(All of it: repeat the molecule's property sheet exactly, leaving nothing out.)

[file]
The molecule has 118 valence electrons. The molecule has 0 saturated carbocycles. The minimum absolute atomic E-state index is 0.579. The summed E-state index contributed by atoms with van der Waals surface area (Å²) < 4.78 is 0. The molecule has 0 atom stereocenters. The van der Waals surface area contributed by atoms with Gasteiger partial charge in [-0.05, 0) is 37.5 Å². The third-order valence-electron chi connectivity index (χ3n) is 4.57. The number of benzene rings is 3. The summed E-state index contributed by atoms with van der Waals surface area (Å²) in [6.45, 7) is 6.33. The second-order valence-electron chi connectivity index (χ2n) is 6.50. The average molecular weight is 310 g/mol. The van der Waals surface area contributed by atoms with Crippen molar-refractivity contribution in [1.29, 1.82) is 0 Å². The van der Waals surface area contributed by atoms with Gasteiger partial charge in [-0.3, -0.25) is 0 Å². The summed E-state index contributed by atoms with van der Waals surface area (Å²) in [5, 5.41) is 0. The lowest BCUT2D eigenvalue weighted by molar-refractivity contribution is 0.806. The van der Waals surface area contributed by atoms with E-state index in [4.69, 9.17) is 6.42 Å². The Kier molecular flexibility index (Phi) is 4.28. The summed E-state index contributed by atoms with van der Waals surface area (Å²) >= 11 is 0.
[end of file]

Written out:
The molecule has 118 valence electrons. The molecule has 0 saturated carbocycles. The minimum absolute atomic E-state index is 0.579. The summed E-state index contributed by atoms with van der Waals surface area (Å²) < 4.78 is 0. The molecule has 0 atom stereocenters. The van der Waals surface area contributed by atoms with Gasteiger partial charge in [-0.05, 0) is 37.5 Å². The third-order valence-electron chi connectivity index (χ3n) is 4.57. The number of benzene rings is 3. The summed E-state index contributed by atoms with van der Waals surface area (Å²) in [6.45, 7) is 6.33. The second-order valence-electron chi connectivity index (χ2n) is 6.50. The average molecular weight is 310 g/mol. The van der Waals surface area contributed by atoms with Crippen molar-refractivity contribution in [1.29, 1.82) is 0 Å². The van der Waals surface area contributed by atoms with Gasteiger partial charge in [-0.3, -0.25) is 0 Å². The summed E-state index contributed by atoms with van der Waals surface area (Å²) in [5, 5.41) is 0. The lowest BCUT2D eigenvalue weighted by molar-refractivity contribution is 0.806. The van der Waals surface area contributed by atoms with E-state index in [4.69, 9.17) is 6.42 Å². The Kier molecular flexibility index (Phi) is 4.28. The summed E-state index contributed by atoms with van der Waals surface area (Å²) >= 11 is 0.